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Vinyl vs Fiberglass Windows for Replacement: A Heads Up

There is a debate raging over vinyl and fiberglass windows. Over which is the best choice. While generally, both windows are improvements over their predecessors. Each may offer advantages like improved maintenance benefits over the wood window, like no need to paint, and more.

But before checking into specific manufactures, have the measurements of your window openings and make sure any windows in question can be made to be set in your style openings (replacements usually have no outer tabs for mounting).

Vinyl is made of extruded pvc, polyvinyl choride, a material that has made forming these types of windows easier that former methods. Vinyl windows have varying thicknesses, usually corresponding with their quality. The better ones have welded mitres at the corners while some of the cheapest don't even have weep holes at the lower outer tracks, trapping the water. It never pays to go with the low end, some fail and fall apart within a year of two, while at the same time, reputable vinyl might outlast windows by other manufacturers that are supposedly higher ratged. Vinyl is less expensive that fiberglass and justifiably so.

The windows may be framed throughout in vinyl, vinyal clad, or split vinyl to wood (however one problem with vinyl clad is that once the vinyl manages to crack, moisture infiltrates and starts to decompose the wood.

An argument against vinyl windows is that they are quicker to crack and fail than fiberglass -- when placed in service around temperature extremes.

Fiberglass will cost you more, no doubt, and don't be surpised if they come at a 20% to 30% premuim. Though highpoints of fiberglass should translate to a more uniform expansion and contraction from weather changes and they are almost always stronger in their construction.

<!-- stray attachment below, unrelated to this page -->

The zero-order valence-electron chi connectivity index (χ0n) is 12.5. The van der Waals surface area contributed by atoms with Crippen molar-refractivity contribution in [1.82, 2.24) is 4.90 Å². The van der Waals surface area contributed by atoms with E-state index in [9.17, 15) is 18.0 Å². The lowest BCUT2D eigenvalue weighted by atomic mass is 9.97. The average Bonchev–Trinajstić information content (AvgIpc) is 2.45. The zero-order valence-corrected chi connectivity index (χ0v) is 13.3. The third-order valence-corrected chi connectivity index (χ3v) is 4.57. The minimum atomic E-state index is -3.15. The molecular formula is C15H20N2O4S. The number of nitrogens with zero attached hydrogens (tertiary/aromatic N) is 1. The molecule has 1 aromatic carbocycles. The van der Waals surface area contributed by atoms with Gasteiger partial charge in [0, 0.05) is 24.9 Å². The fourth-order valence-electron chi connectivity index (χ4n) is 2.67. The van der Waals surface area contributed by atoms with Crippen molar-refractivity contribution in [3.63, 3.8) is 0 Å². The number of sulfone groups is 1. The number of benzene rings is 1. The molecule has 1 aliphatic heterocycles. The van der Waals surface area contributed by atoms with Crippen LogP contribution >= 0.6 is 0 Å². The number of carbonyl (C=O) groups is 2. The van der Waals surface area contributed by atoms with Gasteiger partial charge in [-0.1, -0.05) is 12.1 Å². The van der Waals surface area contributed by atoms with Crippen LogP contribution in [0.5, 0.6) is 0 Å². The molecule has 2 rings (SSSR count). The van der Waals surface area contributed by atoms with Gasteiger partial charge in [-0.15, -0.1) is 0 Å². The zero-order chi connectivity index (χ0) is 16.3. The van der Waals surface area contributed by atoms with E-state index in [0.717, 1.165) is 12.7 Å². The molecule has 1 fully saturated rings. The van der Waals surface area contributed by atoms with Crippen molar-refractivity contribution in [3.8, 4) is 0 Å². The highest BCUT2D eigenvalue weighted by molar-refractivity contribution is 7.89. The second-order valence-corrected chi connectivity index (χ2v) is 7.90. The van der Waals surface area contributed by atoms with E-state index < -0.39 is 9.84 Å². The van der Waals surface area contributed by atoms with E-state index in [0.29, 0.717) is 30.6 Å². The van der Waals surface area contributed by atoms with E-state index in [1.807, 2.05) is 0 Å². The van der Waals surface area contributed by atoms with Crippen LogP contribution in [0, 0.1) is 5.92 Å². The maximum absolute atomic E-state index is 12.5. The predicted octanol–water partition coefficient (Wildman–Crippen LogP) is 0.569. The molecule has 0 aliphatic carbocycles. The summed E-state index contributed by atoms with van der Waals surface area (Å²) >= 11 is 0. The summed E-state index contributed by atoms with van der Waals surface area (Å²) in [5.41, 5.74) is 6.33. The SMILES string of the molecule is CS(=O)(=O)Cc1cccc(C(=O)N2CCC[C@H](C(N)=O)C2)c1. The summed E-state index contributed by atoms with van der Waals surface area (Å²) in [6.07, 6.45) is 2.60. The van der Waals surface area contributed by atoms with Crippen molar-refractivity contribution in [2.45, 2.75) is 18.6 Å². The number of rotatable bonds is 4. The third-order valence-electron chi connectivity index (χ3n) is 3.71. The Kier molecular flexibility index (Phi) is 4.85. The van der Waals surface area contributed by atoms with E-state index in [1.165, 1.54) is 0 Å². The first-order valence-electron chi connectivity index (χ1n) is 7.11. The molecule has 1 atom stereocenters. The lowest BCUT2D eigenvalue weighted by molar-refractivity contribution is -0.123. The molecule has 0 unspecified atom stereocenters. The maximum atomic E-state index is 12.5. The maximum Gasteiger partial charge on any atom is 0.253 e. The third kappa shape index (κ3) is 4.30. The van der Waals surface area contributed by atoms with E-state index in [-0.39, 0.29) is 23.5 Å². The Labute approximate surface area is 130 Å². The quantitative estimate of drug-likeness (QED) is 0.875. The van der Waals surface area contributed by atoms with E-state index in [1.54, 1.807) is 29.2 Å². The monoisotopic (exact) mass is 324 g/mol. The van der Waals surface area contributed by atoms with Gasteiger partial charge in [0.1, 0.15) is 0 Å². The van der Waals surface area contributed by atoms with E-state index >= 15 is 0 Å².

Some fiberglass models have insulation cavities for thermal efficiency that also eliminates the prospect of rotting wood. Although some of the better vinyl versions have integrated this as well.

Whichever window you decide to go with, consider where you live and the hot and cold conditions the windows will have to endure. Stick with a proven name and model, and stay away from manufacturers that have just entered the market, as many tend to come and go, leaving the prospect of warranty coverage left behind. So...

Look at the warranties and see what specifically the product is warranted against and what is exluded. Including all parts, installation of the new window, and liability for damages incurred from a faulty window.A large number of the more economical-minded replacement lines fail within the first year and many homewoners end up getting stuck. Another point is if the warranty is transferable to a new home owner.

Usually first to fail is the glass seal (internal chamber fogs and discolors).

Remember, a failed window causes loss of heating and/or cooling, much of the cost of replacement is in the installation, and when water enters the home, the faulty window might be the least of your woes. So windows are an item it never pays to skimp on.

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